Edinburgh – Books, beer and cookies

Thursday, 5 May 2011 - 03:40 pm (CET/MEZ) Berlin | Author/Destination:
Category/Kategorie: Architecture, Sustainability, UNESCO World Heritage

Hopetoun House © George Gastin

Hopetoun House © George Gastin

Edinburgh is the capital city of Scotland, the second largest city in Scotland and the seventh-most populous in the United Kingdom. Located in the south-east of Scotland, Edinburgh lies on the east coast of the Central Belt, along the Firth of Forth, near the North Sea.

Edinburgh is the seat of the Scottish Parliament. The city was one of the major centres of the Enlightenment, led by the University of Edinburgh, earning it the nickname Athens of the North. The Old Town and New Town districts of Edinburgh were listed as a UNESCO World Heritage Site in 1995. There are over 4,500 listed buildings within the city. In May 2010, it had a total of 40 conservation areas covering 23% of the building stock and 23% of the population, the highest such ratios of any major city in the UK. In the 2009 mid year population estimates, Edinburgh had a total resident population of 477,660.

The city is well-known for the annual Edinburgh Festival, a collection of official and independent festivals held annually over about four weeks from early August. The number of visitors attracted to Edinburgh for the Festival is roughly equal to the settled population of the city. The most famous of these events are the Edinburgh Fringe (the largest performing arts festival in the world), the Edinburgh International Festival, the Edinburgh Military Tattoo, and the Edinburgh International Book Festival. Other events include the Hogmanay street party, Burns Night and the Beltane Fire Festival. Edinburgh attracts 1 million overseas visitors a year, making it the second most visited tourist destination in the United Kingdom, after London.

University of Edinburgh © Maccoinnich St Giles Cathedral © Kilnburn National Gallery Scotland © Finlay McWalter Museum of Scotland © Maccoinnich Heart of Midlothian © Sean McClean Forth Bridge © George Gastin Festival Theatre © Globaltraveller Department store Jenners © Christian Bickel Edinburgh seen from Scott Monument © Oliver Bonjoch Scottish Parliament © Klaus with K New Town, seen from Edinburgh Castle © Nicolai Schäfer Edinburgh from Calton Hill © Christian Bickel Financial District © Richard Webb Edinburgh Festival 2009 © Nicolai Schäfer City Chambers © Ronnie Leask Edinburgh Castle © Tilmandralle BT Edinburgh Park © Maccoinnich Beehive Inn - Grassmarket © geograph.org.uk Bank of Scotland © geograph.org.uk Arthur's Seat © Tilmandralle Hopetoun House © George Gastin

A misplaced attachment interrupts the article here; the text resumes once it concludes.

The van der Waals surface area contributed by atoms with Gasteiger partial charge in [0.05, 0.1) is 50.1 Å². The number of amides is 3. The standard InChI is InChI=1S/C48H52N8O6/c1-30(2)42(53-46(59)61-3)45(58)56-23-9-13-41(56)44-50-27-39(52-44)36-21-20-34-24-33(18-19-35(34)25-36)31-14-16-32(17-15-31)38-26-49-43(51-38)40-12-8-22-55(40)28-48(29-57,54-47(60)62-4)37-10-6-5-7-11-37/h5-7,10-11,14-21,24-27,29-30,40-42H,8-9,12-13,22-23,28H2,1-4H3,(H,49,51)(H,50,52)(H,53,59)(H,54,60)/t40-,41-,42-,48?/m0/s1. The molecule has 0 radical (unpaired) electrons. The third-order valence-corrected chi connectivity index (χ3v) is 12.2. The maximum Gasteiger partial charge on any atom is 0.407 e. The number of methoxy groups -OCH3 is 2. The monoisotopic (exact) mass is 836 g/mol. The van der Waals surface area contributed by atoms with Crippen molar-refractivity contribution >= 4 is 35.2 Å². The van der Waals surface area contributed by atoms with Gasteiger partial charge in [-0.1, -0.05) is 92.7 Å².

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New Town, seen from Edinburgh Castle © Nicolai Schäfer
The Old Town has preserved its medieval plan and many Reformation-era buildings. One end is closed by the castle and the main artery, the Royal Mile, leads away from it; minor streets lead downhill on either side of the main spine in a herringbone pattern. Large squares mark the location of markets or surround public buildings such as St. Giles’ Cathedral and the Law Courts. Other notable places nearby include the Royal Museum of Scotland, Surgeons’ Hall and McEwan Hall. The street layout is typical of the old quarters of many northern European cities, and where the castle perches on top of a rocky crag (the remnants of an extinct volcano) the Royal Mile runs down the crest of a ridge from it.

The New Town was an 18th century solution to the problem of an increasingly crowded Old Town. The city had remained incredibly compact, confined to the ridge running down from the castle. In 1766 a competition to design the New Town was won by James Craig, a 22-year-old architect. The plan that was built created a rigid, ordered grid, which fitted well with enlightenment ideas of rationality. The principal street was to be George Street, which follows the natural ridge to the north of the Old Town. Either side of it are the other main streets of Princes Street and Queen Street. Princes Street has since become the main shopping street in Edinburgh, and few Georgian buildings survive on it. Linking these streets were a series of perpendicular streets. At the east and west ends are St. Andrew Square and Charlotte Square respectively. The latter, designed by Robert Adam, influenced Edinburgh street architecture into the early 19th century.

Edinburgh is the most competitive large city in the UK according to the Centre for International Competitiveness. Edinburgh also has the highest Gross value added per employee figure of any city in the UK outside London, measuring £50,256 in 2007. A combination of these factors saw Edinburgh named the Best Small City of the future by fDi Magazine for 2010/11. Education and health, finance and business services, retailing and tourism are the largest employers. The economy of Edinburgh is largely based on the services sector — centered around banking, financial services, higher education, and tourism. As of March 2010 unemployment in Edinburgh is comparatively low at 3.6%, and remains consistently below the Scottish average of 4.5%. Banking has been a part of the economic life of Edinburgh for over 300 years, with the establishment of the Bank of Scotland – now part of the Lloyds Banking Group – by an act of the original Parliament of Scotland in 1695.

To inform you about latest news most of the city, town or tourism websites offer a newsletter service and/or operate Facepage pages/Twitter accounts. Read more on City of Edinburgh, Edinburgh Tourism, VisitScotland.com – Edinburgh, LonelyPlanet.com – Edinburgh, VisitBritain.com – Edinburgh, Wikitravel Edinburgh, Wikivoyage Edinburgh and Wikipedia Edinburgh. Learn more about the use of photos.




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